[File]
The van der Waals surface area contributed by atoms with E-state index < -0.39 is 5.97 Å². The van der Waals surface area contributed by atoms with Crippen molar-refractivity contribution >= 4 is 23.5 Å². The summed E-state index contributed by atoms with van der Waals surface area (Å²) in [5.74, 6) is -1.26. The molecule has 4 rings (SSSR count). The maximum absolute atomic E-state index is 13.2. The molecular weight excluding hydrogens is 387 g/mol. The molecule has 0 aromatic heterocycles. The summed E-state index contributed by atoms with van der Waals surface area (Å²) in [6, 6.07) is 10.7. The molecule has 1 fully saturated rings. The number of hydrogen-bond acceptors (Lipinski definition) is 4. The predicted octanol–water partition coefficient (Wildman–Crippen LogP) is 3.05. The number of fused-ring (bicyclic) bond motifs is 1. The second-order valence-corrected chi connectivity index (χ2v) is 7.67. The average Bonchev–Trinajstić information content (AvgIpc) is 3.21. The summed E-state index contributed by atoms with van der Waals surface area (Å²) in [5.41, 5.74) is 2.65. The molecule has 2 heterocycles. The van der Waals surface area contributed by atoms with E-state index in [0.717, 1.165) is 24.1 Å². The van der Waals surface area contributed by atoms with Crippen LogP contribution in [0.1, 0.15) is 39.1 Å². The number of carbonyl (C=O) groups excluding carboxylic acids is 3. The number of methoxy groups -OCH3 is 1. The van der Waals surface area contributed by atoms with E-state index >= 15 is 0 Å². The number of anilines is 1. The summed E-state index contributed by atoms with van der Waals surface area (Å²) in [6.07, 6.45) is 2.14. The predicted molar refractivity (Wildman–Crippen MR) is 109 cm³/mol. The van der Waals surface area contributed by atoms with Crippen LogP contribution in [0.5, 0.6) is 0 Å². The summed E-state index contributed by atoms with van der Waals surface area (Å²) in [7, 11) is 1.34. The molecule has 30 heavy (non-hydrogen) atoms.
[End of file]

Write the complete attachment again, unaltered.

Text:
The van der Waals surface area contributed by atoms with E-state index < -0.39 is 5.97 Å². The van der Waals surface area contributed by atoms with Crippen molar-refractivity contribution >= 4 is 23.5 Å². The summed E-state index contributed by atoms with van der Waals surface area (Å²) in [5.74, 6) is -1.26. The molecule has 4 rings (SSSR count). The maximum absolute atomic E-state index is 13.2. The molecular weight excluding hydrogens is 387 g/mol. The molecule has 0 aromatic heterocycles. The summed E-state index contributed by atoms with van der Waals surface area (Å²) in [6, 6.07) is 10.7. The molecule has 1 fully saturated rings. The number of hydrogen-bond acceptors (Lipinski definition) is 4. The predicted octanol–water partition coefficient (Wildman–Crippen LogP) is 3.05. The number of fused-ring (bicyclic) bond motifs is 1. The second-order valence-corrected chi connectivity index (χ2v) is 7.67. The average Bonchev–Trinajstić information content (AvgIpc) is 3.21. The summed E-state index contributed by atoms with van der Waals surface area (Å²) in [5.41, 5.74) is 2.65. The molecule has 2 heterocycles. The van der Waals surface area contributed by atoms with E-state index in [0.717, 1.165) is 24.1 Å². The van der Waals surface area contributed by atoms with Crippen LogP contribution in [0.1, 0.15) is 39.1 Å². The number of carbonyl (C=O) groups excluding carboxylic acids is 3. The number of methoxy groups -OCH3 is 1. The van der Waals surface area contributed by atoms with E-state index >= 15 is 0 Å². The number of anilines is 1. The summed E-state index contributed by atoms with van der Waals surface area (Å²) in [6.07, 6.45) is 2.14. The predicted molar refractivity (Wildman–Crippen MR) is 109 cm³/mol. The van der Waals surface area contributed by atoms with Crippen LogP contribution in [0.5, 0.6) is 0 Å². The summed E-state index contributed by atoms with van der Waals surface area (Å²) in [7, 11) is 1.34. The molecule has 30 heavy (non-hydrogen) atoms.